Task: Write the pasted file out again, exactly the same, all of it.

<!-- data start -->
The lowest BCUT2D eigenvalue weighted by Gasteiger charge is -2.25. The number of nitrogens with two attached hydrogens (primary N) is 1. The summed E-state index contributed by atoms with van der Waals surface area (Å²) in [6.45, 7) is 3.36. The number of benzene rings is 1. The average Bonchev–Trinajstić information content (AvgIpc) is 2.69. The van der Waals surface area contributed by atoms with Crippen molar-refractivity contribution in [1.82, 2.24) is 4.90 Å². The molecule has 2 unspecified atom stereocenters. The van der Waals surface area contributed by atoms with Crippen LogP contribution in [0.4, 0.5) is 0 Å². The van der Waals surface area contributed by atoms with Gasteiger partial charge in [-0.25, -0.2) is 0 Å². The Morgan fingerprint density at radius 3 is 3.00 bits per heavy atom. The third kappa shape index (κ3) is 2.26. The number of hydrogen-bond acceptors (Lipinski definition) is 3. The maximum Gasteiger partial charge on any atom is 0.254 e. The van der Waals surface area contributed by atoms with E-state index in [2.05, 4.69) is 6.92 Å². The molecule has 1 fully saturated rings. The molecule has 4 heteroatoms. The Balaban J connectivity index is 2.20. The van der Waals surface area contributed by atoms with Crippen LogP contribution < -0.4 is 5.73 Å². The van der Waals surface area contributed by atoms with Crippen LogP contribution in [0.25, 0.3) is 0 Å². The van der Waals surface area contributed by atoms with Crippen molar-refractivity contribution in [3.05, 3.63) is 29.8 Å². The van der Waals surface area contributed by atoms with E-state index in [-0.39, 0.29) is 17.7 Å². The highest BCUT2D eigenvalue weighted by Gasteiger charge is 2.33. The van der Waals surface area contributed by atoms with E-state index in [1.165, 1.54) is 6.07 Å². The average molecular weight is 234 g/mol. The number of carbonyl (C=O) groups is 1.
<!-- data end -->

The lowest BCUT2D eigenvalue weighted by Gasteiger charge is -2.25. The number of nitrogens with two attached hydrogens (primary N) is 1. The summed E-state index contributed by atoms with van der Waals surface area (Å²) in [6.45, 7) is 3.36. The number of benzene rings is 1. The average Bonchev–Trinajstić information content (AvgIpc) is 2.69. The van der Waals surface area contributed by atoms with Crippen molar-refractivity contribution in [1.82, 2.24) is 4.90 Å². The molecule has 2 unspecified atom stereocenters. The van der Waals surface area contributed by atoms with Crippen LogP contribution in [0.4, 0.5) is 0 Å². The van der Waals surface area contributed by atoms with Gasteiger partial charge in [-0.25, -0.2) is 0 Å². The Morgan fingerprint density at radius 3 is 3.00 bits per heavy atom. The third kappa shape index (κ3) is 2.26. The number of hydrogen-bond acceptors (Lipinski definition) is 3. The maximum Gasteiger partial charge on any atom is 0.254 e. The van der Waals surface area contributed by atoms with E-state index in [2.05, 4.69) is 6.92 Å². The molecule has 1 fully saturated rings. The molecule has 4 heteroatoms. The Balaban J connectivity index is 2.20. The van der Waals surface area contributed by atoms with Crippen LogP contribution < -0.4 is 5.73 Å². The van der Waals surface area contributed by atoms with Crippen LogP contribution in [0.25, 0.3) is 0 Å². The van der Waals surface area contributed by atoms with Crippen molar-refractivity contribution in [3.05, 3.63) is 29.8 Å². The van der Waals surface area contributed by atoms with E-state index in [-0.39, 0.29) is 17.7 Å². The highest BCUT2D eigenvalue weighted by Gasteiger charge is 2.33. The van der Waals surface area contributed by atoms with E-state index in [1.165, 1.54) is 6.07 Å². The average molecular weight is 234 g/mol. The number of carbonyl (C=O) groups is 1.